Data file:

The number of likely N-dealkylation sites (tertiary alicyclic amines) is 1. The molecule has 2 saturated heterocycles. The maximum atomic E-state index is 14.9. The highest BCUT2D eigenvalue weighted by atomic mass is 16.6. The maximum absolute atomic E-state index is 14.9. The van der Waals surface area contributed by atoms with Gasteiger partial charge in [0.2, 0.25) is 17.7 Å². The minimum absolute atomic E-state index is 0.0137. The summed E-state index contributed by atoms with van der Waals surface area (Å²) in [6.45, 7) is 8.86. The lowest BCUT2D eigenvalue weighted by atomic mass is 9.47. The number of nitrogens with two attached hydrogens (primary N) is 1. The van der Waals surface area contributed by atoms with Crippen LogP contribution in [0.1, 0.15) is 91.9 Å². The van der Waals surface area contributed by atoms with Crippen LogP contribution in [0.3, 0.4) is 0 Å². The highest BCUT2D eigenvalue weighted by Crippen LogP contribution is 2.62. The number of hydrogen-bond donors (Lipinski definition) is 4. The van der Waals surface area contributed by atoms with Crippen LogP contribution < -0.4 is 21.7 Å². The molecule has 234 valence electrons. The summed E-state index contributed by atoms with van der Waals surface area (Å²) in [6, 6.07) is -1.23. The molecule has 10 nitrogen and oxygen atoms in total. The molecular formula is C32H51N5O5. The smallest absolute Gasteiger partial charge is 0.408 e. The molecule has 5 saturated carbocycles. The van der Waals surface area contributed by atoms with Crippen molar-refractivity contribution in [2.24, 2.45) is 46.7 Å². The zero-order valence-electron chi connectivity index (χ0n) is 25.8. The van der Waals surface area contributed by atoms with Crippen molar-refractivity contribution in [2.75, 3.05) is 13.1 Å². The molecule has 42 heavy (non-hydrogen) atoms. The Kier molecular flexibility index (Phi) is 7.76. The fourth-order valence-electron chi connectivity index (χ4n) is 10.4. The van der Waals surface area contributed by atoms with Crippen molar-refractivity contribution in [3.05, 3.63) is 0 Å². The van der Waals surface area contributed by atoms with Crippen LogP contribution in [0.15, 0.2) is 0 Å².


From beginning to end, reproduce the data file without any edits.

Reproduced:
The number of likely N-dealkylation sites (tertiary alicyclic amines) is 1. The molecule has 2 saturated heterocycles. The maximum atomic E-state index is 14.9. The highest BCUT2D eigenvalue weighted by atomic mass is 16.6. The maximum absolute atomic E-state index is 14.9. The van der Waals surface area contributed by atoms with Gasteiger partial charge in [0.2, 0.25) is 17.7 Å². The minimum absolute atomic E-state index is 0.0137. The summed E-state index contributed by atoms with van der Waals surface area (Å²) in [6.45, 7) is 8.86. The lowest BCUT2D eigenvalue weighted by atomic mass is 9.47. The number of nitrogens with two attached hydrogens (primary N) is 1. The van der Waals surface area contributed by atoms with Crippen LogP contribution in [0.1, 0.15) is 91.9 Å². The van der Waals surface area contributed by atoms with Crippen LogP contribution in [0.3, 0.4) is 0 Å². The highest BCUT2D eigenvalue weighted by Crippen LogP contribution is 2.62. The number of hydrogen-bond donors (Lipinski definition) is 4. The van der Waals surface area contributed by atoms with Crippen LogP contribution < -0.4 is 21.7 Å². The molecule has 234 valence electrons. The summed E-state index contributed by atoms with van der Waals surface area (Å²) in [6, 6.07) is -1.23. The molecule has 10 nitrogen and oxygen atoms in total. The molecular formula is C32H51N5O5. The smallest absolute Gasteiger partial charge is 0.408 e. The molecule has 5 saturated carbocycles. The van der Waals surface area contributed by atoms with Crippen molar-refractivity contribution in [2.24, 2.45) is 46.7 Å². The zero-order valence-electron chi connectivity index (χ0n) is 25.8. The van der Waals surface area contributed by atoms with Crippen molar-refractivity contribution in [2.75, 3.05) is 13.1 Å². The molecule has 42 heavy (non-hydrogen) atoms. The Kier molecular flexibility index (Phi) is 7.76. The fourth-order valence-electron chi connectivity index (χ4n) is 10.4. The van der Waals surface area contributed by atoms with Crippen molar-refractivity contribution in [3.05, 3.63) is 0 Å². The van der Waals surface area contributed by atoms with Crippen LogP contribution in [0.15, 0.2) is 0 Å².